September 24th, 2022

THE RISE AND FALL OF D.O.DO. by Neal Stephenson and Nicole Galland

Review by Cyndi J. (cyndij)


“My name is Melisande Stokes and this is my story. I am writing in July 1851 (Common Era, or – let’s face it – Anno Domini) in the guest chamber of a middle-class home in Kensington, London, England. But I am not a native of this place or time. In fact, I am quite desperate to get out of here. “

So begins THE RISE AND FALL OF D.O.DO., in which Stephenson and Galland happily mix time travel, multiple universes, witchcraft, and government bureaucracy. Melisande is an underpaid and unappreciated lecturer at Harvard University, with a doctorate in ancient languages. After a seemingly accidental meeting, she’s recruited by nice guy Tristan to work for a shadowy government agency, translating documents that all have a mention of magic. To her surprise, there are a lot. In our present, there is of course no magic. But apparently there used to be witches doing magic, and it was just another part of life. Why isn’t there magic in the present day? By working up a timeline, they realize that magic disappeared in tandem with the rise of technology, and more precisely, photography.

Before too long, they’ve got a quantum physicist who might have invented a machine in which magic could exist, if only there were a person who knew how…and voila, here’s Erszabet, a 200 year old witch who says Mel not only told her to live that long, but when to meet.  Mel has no clue how this happened, but of course we readers have figured out that part thanks to the beginning.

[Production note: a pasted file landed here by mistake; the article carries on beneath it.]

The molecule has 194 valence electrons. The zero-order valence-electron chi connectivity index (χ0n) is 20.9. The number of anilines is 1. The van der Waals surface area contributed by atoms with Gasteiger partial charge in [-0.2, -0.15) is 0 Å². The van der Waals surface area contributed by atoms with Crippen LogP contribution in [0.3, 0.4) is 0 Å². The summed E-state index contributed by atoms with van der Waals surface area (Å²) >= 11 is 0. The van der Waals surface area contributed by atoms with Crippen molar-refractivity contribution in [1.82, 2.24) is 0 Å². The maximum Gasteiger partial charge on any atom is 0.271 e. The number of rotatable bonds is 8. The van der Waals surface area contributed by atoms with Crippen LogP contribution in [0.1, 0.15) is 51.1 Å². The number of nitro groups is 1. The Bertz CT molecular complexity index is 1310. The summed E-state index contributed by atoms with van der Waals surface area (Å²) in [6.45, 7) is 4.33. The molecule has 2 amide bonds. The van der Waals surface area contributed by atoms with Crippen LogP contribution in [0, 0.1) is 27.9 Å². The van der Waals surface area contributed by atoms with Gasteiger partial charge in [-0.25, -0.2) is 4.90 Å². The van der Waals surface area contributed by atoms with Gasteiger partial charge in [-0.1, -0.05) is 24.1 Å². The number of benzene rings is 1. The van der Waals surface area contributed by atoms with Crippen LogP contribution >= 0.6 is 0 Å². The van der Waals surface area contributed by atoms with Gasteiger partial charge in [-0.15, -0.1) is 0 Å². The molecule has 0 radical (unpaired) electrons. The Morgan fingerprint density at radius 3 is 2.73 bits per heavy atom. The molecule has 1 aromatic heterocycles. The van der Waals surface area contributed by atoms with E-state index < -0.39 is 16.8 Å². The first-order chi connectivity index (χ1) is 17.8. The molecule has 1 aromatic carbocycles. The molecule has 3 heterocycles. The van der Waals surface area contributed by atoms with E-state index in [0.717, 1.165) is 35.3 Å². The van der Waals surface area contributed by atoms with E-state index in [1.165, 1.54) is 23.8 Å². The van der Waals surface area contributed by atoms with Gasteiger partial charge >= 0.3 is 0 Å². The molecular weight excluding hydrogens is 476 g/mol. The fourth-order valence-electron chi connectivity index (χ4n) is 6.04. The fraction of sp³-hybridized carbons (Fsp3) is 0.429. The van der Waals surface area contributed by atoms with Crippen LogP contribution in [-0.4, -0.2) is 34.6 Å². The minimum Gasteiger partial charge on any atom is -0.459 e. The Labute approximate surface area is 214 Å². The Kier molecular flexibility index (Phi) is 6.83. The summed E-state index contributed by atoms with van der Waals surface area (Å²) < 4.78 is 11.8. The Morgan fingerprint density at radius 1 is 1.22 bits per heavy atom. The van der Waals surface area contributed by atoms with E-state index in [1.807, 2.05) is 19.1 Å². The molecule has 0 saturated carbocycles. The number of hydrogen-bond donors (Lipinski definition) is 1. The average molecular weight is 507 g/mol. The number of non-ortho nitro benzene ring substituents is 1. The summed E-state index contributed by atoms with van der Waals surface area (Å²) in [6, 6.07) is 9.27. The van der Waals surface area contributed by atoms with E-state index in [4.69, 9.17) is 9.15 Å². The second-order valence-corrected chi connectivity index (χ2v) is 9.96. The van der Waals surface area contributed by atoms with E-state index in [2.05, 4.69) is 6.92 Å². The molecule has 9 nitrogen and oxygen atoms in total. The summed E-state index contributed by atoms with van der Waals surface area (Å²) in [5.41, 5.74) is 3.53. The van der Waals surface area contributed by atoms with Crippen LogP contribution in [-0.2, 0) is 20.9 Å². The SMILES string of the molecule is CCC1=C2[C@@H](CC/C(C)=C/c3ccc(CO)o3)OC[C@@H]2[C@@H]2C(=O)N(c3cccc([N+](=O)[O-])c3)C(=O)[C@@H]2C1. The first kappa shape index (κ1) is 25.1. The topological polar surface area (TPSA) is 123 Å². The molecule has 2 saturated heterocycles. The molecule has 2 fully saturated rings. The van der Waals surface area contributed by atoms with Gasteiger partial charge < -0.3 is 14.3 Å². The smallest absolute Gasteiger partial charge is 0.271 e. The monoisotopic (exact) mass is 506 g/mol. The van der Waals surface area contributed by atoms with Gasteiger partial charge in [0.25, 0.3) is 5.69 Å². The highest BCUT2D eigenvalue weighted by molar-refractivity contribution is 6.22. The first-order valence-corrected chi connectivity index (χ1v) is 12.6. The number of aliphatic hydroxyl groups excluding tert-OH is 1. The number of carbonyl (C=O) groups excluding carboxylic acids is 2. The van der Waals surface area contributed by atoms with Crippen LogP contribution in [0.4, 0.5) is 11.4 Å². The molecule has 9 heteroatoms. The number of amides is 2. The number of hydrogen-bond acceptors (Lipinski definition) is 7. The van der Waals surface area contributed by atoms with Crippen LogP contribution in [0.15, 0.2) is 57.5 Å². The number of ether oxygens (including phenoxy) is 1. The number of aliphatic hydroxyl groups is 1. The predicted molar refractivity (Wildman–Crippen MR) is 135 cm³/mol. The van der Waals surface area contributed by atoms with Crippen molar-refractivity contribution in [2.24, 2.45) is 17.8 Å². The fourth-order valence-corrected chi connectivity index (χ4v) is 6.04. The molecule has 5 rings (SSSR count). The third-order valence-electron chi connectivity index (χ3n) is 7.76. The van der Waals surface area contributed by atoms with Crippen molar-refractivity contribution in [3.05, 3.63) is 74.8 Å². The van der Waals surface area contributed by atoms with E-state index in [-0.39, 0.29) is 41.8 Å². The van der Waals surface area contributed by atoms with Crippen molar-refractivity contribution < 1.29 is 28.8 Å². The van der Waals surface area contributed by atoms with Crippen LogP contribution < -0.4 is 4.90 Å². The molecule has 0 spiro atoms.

The discovery that Erszabet can send people back in time leads to a scheme to fund the project by going back and finding a very rare book, putting it where it can be found 200 years later, and selling it. What could go wrong? Weelll… every action has a reaction, and there are indeed a lot of witches in the past.  Many of them are curious about what these future people want, and some have their own ideas about what might be best for the future.

The first part, while it’s all being set up, is pretty amusing.  Lots of stuff about time travel paradoxes and their unintended consequences. But this isn’t called “The Rise and Fall of DODO” for nothing, because we’re going to get a lot – and I mean a lot – of information about how it grows. Even shadowy military organizations have bureaucracy plus a massive amount of office politics, not to mention petty office jealousies and backbiting. While much of the book is told from Mel’s POV, there are excerpts of email communications, policy notices, text messages and more.  There are excerpts from other characters’ journals (don’t miss The Lay of WalMart). While amusing, it does slow things down; but enjoy the journey as it all contributes to the eventual fall. At any rate, after 600 pages the reader is still wondering what happened to strand Mel in 1851. Fear not, you’re almost there.  In the last act things start happening with a vengeance. So many conspiracies! It’s a 3 ring circus with witches everywhere, people whipping back and forth through the centuries, and treachery at every turn. Is Mel going to get back? Are the bad witches going to triumph after all? No spoilers here.

There is a sequel written solo by Nicole Galland, but this one makes a fine stand-alone if you don’t want to go farther.

Historical Fiction Review – Cinnamon and Gunpowder